Pesach Has Passed Us Over

Even a non-practising Jew who is determined that she is absolutely agnostic celebrates Pesach (although it is partly because she must).

Every year, her parents gather friends and sometimes a new addition or two for an evening of one of the most important telling of tales in the Jewish culture – the story of the exodus. It is always accompanied by slightly drunken singing which never fails to be sung in different tunes, loudly (because there are different versions for Ashkenazi and Sepharadi Jews, and then there are the Moroccan and all the rest…all with a different tune, singing at the same time), and explanations for the passages said in Hebrew, and explanations for the passages recited in English,even though everyone understands those.

It is always at least three hours before food gets eaten.

But that isn’t the worst of it – the worst of it is the knowledge that she is getting off lightly – that this is the quick’n’easy version of Pesach – that over in Israel, her poor, starving cousins are being held at bay for a further two hours at least, while the entire Haggada is recited, along with mournful songs that are keened in the orthodox way.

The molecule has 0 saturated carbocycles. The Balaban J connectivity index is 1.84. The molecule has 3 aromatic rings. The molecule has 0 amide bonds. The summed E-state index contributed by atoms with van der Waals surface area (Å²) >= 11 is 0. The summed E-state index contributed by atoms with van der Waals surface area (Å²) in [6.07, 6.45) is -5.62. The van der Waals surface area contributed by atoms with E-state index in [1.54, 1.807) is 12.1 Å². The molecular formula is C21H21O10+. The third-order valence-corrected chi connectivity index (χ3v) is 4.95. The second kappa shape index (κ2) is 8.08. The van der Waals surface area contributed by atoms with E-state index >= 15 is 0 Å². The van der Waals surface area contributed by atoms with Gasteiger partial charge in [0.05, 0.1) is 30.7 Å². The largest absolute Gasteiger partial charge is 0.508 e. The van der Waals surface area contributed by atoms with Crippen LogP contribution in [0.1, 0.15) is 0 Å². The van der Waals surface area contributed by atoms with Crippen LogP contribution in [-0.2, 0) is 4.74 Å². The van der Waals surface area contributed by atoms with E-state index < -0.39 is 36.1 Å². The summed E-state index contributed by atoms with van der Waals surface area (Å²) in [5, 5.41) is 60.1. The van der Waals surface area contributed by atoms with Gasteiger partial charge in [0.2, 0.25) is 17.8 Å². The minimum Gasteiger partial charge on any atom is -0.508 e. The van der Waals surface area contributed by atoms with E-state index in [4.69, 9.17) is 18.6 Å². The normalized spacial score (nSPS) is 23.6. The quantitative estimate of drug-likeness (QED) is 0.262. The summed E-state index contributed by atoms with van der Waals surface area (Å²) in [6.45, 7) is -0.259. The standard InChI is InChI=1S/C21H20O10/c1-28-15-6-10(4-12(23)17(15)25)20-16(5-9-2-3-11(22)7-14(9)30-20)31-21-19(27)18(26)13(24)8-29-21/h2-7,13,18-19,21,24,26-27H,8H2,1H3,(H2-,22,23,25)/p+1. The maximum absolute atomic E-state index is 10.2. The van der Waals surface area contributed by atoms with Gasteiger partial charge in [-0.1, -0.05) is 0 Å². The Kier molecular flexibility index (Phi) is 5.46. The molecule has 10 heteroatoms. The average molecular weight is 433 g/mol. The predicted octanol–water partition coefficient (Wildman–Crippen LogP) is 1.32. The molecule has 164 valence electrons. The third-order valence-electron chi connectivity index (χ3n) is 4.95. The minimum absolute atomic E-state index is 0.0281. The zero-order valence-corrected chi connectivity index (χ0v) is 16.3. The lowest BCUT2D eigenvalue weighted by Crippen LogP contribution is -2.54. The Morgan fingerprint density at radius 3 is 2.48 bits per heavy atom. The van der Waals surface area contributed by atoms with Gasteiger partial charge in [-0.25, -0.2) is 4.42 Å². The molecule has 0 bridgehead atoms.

The purpose of Pesach is a very important one, if slightly skewed. It is to tell a story. This is a good thing, a vital thing; to pass on the knowledge and the details of the story onto the next generation, who have a crucial role in the telling of the Haggada. However, the story that is being told…well, essentially, it is all about the Jewish suffering throughout the ages. And each generation is, at the end, meant to discuss more contemporary sufferings.

Which, when you think about it, is not an especially good way to celebrate an event, and is slightly masochistic in that it reminds us mostly of negative things.

But the food is always good. (So maybe things even out a bit, because in the Jewish culture, everything is about food too)

If you celebrated Easter, or Pesach, whether a ‘real’ one with lengthy food deprivation or not,

I’d love to hear your thoughts on it, and on the festival itself.

Let’s call me Lily

btw, did you know that Easter is based on the lunar calendar, which is also the traditional Israeli calendar (that is still used among the orthodox community and others, rather than the Gregarian one that most Western countries use), which is why they are usually at the same time?

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